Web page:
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Rediff.com  » Business » Now turn your wall or table into a computer!

Now turn your wall or table into a computer!

Last updated on: May 11, 2011 08:40 IST

Now turn your wall or table into a computer!

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Puja Banta in Mumbai


Imagine walking into a bar where the entire bar table is a giant touch screen on which you can see the menu, place your orders, pay your bill, play some games and even interact with the stranger sitting next to you.

This fictional situation will soon become reality as 'mute surfaces start coming to life' with the efforts of Mir Abid Husain.

Husain, along with his partner Mohammed Azharudin, has created a surface computing mechanism whereby large surfaces like table tops, walls or large LCD screen can be turned in to touch screens that are capable of performing various computing tasks.

"We are calling the device Emo2 World -- Emo2 here stands for emotion squared. It can be mounted on a wall, fitted on a table, or built according to your own needs. To describe it in dry technical terms, it is a multi-touch, multi-user interface that can allow several apps to be written for it, and can be fitted into any suitable space in your room," explains Husain.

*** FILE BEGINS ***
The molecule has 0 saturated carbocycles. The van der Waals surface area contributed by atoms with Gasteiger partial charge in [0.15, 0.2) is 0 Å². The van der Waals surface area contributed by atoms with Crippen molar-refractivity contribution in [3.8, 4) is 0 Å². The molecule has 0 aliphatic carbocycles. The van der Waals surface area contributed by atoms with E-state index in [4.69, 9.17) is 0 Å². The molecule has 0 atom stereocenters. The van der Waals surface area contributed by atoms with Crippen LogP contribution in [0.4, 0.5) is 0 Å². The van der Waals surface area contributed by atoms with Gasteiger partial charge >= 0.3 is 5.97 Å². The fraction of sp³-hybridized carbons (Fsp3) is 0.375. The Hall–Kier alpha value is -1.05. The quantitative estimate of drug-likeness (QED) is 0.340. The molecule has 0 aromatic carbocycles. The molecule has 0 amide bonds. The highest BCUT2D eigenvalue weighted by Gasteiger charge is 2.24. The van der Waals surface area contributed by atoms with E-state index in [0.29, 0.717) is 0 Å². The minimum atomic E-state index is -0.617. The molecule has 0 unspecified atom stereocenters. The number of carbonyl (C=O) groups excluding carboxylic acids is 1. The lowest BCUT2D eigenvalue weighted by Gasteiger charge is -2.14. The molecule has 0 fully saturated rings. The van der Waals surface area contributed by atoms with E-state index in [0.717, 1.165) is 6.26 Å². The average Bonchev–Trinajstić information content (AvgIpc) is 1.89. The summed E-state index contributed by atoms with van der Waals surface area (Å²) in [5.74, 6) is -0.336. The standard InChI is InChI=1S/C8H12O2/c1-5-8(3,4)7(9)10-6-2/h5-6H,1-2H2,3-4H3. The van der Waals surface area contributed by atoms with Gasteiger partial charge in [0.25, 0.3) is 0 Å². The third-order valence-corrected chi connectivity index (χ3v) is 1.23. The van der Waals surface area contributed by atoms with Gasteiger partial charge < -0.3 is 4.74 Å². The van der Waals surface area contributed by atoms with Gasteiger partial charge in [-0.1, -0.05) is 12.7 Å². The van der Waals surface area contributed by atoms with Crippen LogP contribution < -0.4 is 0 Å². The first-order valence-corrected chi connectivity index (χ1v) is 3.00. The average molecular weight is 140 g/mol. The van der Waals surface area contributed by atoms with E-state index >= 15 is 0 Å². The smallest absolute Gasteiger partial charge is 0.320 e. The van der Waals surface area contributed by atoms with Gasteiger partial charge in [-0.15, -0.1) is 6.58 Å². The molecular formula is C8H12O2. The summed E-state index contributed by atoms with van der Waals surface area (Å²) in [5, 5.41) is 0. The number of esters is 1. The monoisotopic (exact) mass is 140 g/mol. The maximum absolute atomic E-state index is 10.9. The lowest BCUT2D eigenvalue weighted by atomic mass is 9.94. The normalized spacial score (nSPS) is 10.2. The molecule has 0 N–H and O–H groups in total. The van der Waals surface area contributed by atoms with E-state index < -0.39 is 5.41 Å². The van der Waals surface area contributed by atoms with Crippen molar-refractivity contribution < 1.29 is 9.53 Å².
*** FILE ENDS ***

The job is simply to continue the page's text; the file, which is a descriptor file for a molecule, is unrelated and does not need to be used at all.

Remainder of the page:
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Image: Mir Abid Husain and Mohammed Azharudin developed the device Emo2 World.

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"While ordinary touch devices of this size (like an ATM) are single-touch at best and allow only a single application at a time, the versatile 'Emo2 World' allows several to play at once (mostly thanks to its state-of-the-art processor), hinting at apps like a string quartet playing on its four sides in tandem. In essence, the Emo2 World looks like an iPad built for a giant, and on first sight looks like a prank toy," he adds.

So what are the possible applications of this device? "We see five main industries as being especially relevant to Emo2 World. These are hospitality, defence, medical, education and entertainment. The device's sheer size lends itself to several applications, like a war room table, or a scan assimilator in a hospital, or a simple display in a hotel room to place one's orders," says Husain.

"It's applications in education are myriad, with a single tabletop surface hosting apps for learning the keyboard, creating a collage, and even playing board games. In fact, it can be really helpful in educating children with special needs, like autistic children," he says.

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"Our ambitions do not end here; we want to install the device in every coffee shop, hotel and even major thoroughfares for general use. We want to make it ubiquitous," adds Husain.

Emo2 World started as a home project for Abid and Azhar, two Anna University graduates. "If you spend a lot of time using computers like we do, you would feel quiet fatigued. Azhar and I felt the same way about computers when we met in college -- both of us felt that there is nothing natural about the way we interacted with our computers."